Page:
The editors of Witness are pleased to announce the winners and runners-up of the first Witness Literary Awards in Fiction and Poetry.

Poetry judge Hanif Abdurraqib has selected Sophia Stid’s poem “Apophatic Ghazal” as the first-place winner and Renia White’s poem “lump” as the runner-up.

Fiction judge Lesley Nneka Arimah has selected Jane Pek’s story “The Nine-Tailed Fox Explains” as the first-place winner and John Tait’s story “The Kristian Vang Fan Club” as the runner-up.

Winners and runners-up will be published in the spring 2019 issue of Witness.

About the winners:

Sophia Stid is a writer from California. Currently in the MFA program at Vanderbilt University, she has received fellowships from the Bucknell Seminar for Younger Poets and Sewanee Writers’ Conference. She is the winner of the 2017 Francine Ringold Award for New Writers. Her poems can be found in Image, Beloit, Nimrod, Ninth Letter, Hayden’s Ferry Review, and Crab Orchard Review, among others.

Jane Pek is originally from Singapore and now lives in New York. Her work has appeared in the Brooklyn Review, where it was nominated for the PEN/Robert J. Dau Short Story Prize for Emerging Writers. She holds a BA from Yale University, where she received the Meeker Freshman Prize for Poetry, and an MFA (Fiction) from Brooklyn College, where she received the Lainoff Prize and the Himan Brown Award for Creative Writing. She is currently working on a novel about an unusual detective agency and the algorithm-aided quest for contemporary love.

About the runners-up:

Renia White is a poet from the east coast. She earned her BA from Howard University and her MFA from Cornell University. She’s taught writing of different forms, has received awards from the Hurston/Wright Foundation and Sonora Review, and has been a finalist for the 1/2 K Prize, the Mary C. Mohr Award, the Pocataligo Prize, and other honors. Her work appears or is forthcoming in The Offing, Prelude, Tahoma Literary Review, Slice, Ruminate, Poetry Daily, and elsewhere. She lives in New York City.

John Tait’s stories have appeared in journals such as TriQuarterly, Crazyhorse, Fiction, Prairie Schooner, and The Sun and have been anthologized in The Crazyhorse 50th Anniversary Issue and New Stories from the Southwest. His work has won four national awards including the Tobias Wolff Award and the H.E. Francis Award for Fiction. He is an Associate Professor of fiction writing at the University of North Texas.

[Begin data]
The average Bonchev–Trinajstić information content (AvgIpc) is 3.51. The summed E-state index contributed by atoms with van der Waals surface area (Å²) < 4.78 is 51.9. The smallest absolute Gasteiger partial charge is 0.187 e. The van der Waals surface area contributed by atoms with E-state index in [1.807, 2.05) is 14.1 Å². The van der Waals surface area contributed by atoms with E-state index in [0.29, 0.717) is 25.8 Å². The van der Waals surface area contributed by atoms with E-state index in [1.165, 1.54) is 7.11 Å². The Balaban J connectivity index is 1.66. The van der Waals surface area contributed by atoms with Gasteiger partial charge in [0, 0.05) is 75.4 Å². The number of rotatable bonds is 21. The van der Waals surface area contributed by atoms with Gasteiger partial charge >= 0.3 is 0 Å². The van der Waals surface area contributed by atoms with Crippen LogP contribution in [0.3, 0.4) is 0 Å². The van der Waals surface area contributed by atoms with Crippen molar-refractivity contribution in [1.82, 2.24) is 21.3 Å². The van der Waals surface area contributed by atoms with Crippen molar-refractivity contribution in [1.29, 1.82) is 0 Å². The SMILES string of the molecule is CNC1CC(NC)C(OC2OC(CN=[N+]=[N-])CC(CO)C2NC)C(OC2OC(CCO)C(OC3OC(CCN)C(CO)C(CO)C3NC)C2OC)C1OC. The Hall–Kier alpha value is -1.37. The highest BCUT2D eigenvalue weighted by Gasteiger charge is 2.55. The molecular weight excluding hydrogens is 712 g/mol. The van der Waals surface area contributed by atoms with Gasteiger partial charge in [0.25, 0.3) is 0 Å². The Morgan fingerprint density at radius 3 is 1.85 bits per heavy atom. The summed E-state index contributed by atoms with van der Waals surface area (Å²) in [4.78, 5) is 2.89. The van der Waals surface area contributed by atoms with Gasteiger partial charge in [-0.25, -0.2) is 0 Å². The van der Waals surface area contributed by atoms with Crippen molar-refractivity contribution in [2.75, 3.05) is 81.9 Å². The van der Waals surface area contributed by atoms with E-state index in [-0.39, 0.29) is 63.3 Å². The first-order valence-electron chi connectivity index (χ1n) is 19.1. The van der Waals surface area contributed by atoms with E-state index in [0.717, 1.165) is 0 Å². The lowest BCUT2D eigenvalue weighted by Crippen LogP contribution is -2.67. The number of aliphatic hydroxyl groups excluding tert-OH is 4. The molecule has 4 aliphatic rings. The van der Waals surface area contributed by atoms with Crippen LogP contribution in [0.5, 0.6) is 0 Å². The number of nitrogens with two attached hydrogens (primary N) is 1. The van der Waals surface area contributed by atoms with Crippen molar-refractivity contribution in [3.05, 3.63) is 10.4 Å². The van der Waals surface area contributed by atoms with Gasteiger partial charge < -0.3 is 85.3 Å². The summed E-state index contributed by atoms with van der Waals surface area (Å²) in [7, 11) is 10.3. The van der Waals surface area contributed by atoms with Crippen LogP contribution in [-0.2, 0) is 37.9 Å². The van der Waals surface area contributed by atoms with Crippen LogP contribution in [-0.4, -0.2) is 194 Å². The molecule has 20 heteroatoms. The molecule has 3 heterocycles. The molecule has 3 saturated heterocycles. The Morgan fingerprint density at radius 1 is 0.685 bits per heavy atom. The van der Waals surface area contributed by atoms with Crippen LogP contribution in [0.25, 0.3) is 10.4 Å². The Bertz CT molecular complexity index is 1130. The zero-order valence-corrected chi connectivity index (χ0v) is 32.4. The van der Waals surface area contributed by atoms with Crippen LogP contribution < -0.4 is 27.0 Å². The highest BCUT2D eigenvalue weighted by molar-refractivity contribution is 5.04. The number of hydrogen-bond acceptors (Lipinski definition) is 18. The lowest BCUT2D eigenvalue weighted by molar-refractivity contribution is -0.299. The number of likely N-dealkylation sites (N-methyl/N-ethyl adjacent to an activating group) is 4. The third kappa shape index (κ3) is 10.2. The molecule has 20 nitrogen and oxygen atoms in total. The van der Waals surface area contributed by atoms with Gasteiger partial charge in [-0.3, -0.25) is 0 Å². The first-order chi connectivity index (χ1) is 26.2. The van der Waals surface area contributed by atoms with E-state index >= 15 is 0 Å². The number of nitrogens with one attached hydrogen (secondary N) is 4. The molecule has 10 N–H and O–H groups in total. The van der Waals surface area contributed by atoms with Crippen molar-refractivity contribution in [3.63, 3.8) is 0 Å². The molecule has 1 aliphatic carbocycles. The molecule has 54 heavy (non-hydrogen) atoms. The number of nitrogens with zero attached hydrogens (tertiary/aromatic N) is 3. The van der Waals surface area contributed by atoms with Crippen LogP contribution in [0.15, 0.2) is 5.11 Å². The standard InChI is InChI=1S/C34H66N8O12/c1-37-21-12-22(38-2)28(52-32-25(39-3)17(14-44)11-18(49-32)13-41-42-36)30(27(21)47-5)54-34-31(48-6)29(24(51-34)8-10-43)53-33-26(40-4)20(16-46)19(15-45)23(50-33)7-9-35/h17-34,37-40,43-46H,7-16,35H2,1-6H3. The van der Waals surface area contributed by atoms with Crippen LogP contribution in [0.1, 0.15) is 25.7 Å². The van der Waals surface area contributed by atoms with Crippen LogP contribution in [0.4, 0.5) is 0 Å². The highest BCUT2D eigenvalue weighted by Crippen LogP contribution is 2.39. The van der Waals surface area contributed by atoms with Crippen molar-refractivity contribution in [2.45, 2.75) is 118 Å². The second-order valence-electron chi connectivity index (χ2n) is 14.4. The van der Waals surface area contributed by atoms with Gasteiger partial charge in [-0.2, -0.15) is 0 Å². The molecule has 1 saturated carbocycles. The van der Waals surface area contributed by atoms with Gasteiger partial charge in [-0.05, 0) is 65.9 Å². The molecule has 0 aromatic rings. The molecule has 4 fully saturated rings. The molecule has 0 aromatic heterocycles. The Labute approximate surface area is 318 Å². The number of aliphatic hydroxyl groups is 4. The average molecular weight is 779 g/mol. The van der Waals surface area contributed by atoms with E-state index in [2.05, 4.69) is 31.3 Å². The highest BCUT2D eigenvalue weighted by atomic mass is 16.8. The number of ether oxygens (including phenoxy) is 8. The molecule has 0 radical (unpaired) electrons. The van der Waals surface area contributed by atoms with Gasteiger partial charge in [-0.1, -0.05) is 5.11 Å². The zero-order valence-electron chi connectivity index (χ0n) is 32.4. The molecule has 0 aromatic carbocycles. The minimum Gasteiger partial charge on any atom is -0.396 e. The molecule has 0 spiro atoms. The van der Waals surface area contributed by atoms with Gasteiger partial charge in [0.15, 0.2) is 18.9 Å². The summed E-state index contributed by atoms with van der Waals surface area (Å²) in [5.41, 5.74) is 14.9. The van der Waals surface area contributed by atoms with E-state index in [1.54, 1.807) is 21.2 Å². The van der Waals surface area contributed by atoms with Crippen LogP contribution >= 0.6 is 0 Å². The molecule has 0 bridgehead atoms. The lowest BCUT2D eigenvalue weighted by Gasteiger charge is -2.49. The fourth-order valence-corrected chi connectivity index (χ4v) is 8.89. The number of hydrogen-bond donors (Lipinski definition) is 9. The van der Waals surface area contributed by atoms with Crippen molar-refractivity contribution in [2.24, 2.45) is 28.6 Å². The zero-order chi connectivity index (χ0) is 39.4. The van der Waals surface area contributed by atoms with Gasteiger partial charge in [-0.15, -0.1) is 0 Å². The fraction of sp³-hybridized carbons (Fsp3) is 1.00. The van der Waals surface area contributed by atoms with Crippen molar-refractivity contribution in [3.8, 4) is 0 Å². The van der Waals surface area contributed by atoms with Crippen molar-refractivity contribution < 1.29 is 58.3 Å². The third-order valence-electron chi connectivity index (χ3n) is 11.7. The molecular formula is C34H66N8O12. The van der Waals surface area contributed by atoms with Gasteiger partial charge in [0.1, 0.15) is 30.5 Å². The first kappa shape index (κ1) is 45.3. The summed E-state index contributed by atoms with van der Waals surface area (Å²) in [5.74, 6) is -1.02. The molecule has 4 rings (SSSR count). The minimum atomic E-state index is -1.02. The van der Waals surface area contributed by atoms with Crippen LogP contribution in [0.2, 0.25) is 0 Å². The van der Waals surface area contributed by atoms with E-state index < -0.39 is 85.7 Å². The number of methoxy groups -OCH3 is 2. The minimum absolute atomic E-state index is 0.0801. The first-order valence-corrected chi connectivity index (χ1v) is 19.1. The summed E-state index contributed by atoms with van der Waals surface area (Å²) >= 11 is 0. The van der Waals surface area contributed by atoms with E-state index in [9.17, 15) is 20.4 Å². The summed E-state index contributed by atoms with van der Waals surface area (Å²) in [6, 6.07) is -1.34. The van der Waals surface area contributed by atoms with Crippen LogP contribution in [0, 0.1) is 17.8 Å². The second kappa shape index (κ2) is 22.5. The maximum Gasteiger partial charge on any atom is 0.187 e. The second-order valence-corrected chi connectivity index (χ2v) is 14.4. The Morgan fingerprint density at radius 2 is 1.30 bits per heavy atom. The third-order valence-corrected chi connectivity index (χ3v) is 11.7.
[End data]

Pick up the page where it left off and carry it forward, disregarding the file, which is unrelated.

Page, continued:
Contest Finalists


Jody Chan, “last summer”
Trace DePass, “[requiem] for colored boys who have considered jumping off the Brooklyn
Bridge & into an eternal wave of depression when Mick Jenkins ‘Waters’ Mixtape wasn’t enough”
Teresa Dzieglewicz, “There are no police in this poem”
Benjamin Grossberg, “In the Days Before Sumter”
Geetha Iyer, “Meaningful Symbols Placed in Meaningful Places”
David Koehn, “Delta 18”
Matthew MacFarland, “Poem I Cannot Title”
Meghann Plunkett, “Beyond Nature”
Sasha Mariel Prevost, “The Survey Asks Have You Ever Been A Victim of Intimate Partner Violence?


Brian Clark, “St. Claire”
Dewaine Farria, “There is No Morality Outside the Tribe”
Rickey Fayne, “Now and Then”
Michael Kaplan, “Auditioning for Touch”
LaTanya McQueen, “What We Lost”
Shubha Sunder, “Final Exam”
Leah Velez, “Sink Lady”
John Van Kirk, “Missing and Presumed Dead”

Thank you to our judges, congratulations to the winners, and thanks to all who submitted work; we received many more submissions than anticipated, and spent time with so many excellent stories and poems, making this year’s selection process very difficult! We look forward to reading your work for the 2020 contest, which will open for submissions in August.